A Designer determines what the product looks like, what it does , what is important. It can be job description. However, developers are often required to do some Design.
Interaction Design (ID) is about shaping the digital things people use.
Human Computer Interaction (HCI) aggregates a collection of semi-autonomous fields of research and practice in human-centered informatics.
HCI is the overall umbrella term for anything to do with people interacting with machines.
Most companies cannot afford Designers. Every developer should be at least a C-level Designer.
- Research your domain/client.
- How does the business work?
- Who are the different stakeholders? (not just immediate users)
- What are their expectations? goals? problems? pain points?
- Use interviews, questionnaires, and observation.
- Create Personas, User Stories
- Create design mockups, give to developers
- Get feedback from developers and users, goto 4.
Personas are archetypes that describe the various goals and behavior *patterns among your users/customers.
They let us use storytelling, which helps us remember people's needs and sympathise with them.
A persona should encapsulate critical behavior data. For example, for a restaurant app you might have:
Student looking for cheap food
Mom looking for fast healthy food
Gourmand, takes photos of all his meals
Business woman, company pays
Example: Katie Bennet¶
Fifty-one year old Katie enjoys taking pictures of her kids and her new grandson. She was a stay-at-home mom until the last of her 3 kids left for College. Now she is helping her husband with their auto repair shop.
She enjoys taking photographs of her kids. Lately she has been buying more expensive camera equipment hoping to take photos for the shop's print and web advertisements.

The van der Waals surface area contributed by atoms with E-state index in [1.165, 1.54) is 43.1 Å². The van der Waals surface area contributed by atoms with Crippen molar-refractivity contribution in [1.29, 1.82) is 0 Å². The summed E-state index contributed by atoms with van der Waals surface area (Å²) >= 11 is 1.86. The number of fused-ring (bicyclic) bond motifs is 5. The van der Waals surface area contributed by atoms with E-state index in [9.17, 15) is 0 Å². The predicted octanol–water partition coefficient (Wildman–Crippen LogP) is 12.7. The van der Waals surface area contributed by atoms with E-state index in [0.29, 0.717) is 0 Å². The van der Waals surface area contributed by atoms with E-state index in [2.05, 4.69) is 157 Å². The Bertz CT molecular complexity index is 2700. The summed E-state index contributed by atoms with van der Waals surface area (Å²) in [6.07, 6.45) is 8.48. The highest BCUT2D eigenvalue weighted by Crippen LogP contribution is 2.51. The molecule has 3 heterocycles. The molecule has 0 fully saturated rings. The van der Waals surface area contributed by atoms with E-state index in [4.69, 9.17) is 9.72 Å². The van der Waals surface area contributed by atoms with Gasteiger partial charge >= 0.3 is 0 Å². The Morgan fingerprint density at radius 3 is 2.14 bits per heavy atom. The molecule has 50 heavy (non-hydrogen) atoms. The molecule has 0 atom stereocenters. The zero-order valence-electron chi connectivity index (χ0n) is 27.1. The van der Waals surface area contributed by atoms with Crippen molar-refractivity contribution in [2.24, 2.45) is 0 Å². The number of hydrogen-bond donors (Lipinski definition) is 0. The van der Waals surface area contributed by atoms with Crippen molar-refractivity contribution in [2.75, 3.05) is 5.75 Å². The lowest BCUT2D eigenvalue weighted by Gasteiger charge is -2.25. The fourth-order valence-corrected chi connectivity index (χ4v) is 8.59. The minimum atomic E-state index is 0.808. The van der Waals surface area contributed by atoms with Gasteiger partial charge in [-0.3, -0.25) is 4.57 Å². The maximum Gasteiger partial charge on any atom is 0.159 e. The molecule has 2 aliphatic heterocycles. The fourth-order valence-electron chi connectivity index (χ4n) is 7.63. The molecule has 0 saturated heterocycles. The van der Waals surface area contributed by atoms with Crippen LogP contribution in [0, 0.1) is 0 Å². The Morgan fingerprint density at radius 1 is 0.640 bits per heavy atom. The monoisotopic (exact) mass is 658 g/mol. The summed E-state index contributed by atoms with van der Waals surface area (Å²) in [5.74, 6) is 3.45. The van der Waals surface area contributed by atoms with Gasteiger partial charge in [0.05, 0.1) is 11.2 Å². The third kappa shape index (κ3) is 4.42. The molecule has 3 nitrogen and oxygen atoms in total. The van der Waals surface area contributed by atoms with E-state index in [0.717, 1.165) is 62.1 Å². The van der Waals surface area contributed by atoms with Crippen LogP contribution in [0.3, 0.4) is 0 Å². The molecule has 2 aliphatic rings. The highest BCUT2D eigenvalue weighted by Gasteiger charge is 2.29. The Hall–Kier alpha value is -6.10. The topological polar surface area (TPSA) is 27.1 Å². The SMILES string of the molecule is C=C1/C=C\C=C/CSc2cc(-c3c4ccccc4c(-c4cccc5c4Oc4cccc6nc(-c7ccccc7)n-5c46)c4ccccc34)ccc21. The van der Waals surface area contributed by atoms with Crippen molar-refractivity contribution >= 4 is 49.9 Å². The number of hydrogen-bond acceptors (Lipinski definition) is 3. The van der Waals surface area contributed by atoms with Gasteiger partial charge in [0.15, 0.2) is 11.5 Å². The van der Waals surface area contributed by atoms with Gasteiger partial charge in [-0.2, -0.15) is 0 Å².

Learn to make her photos of cars and car parts look like those she sees in advertisements.
Why Use Personas?¶
- To communicate user needs to each other:
- Bobby might be confused with that button
- Katie does not have time to read all that
- Bill would use that feature a lot
- Stop focusing on what you think is best
- Explain to your customers why you have feature C
- Remind you that users are individuals.
- the "average person" does not exists
A user story captures a description of a software feature from a user's perspective.
They have the form "As <the name of one of your personas> I want a <feature> so that I can <satisfy a need>".
As Peter, I want a menu so that I can easily get to the Music section.
As Alice, I want to receive an email whenever someone comments on my post so that I can reply to them quickly.
As Rosa (a manager), I want to view a list of all comments for the last X days so I can make sure my online store is not being abused.
The goal is
- for each feature in your app to exist because it brings value to someone
- identify the most valuable features of your app
I also recommend this free course on The Design of Everyday Things .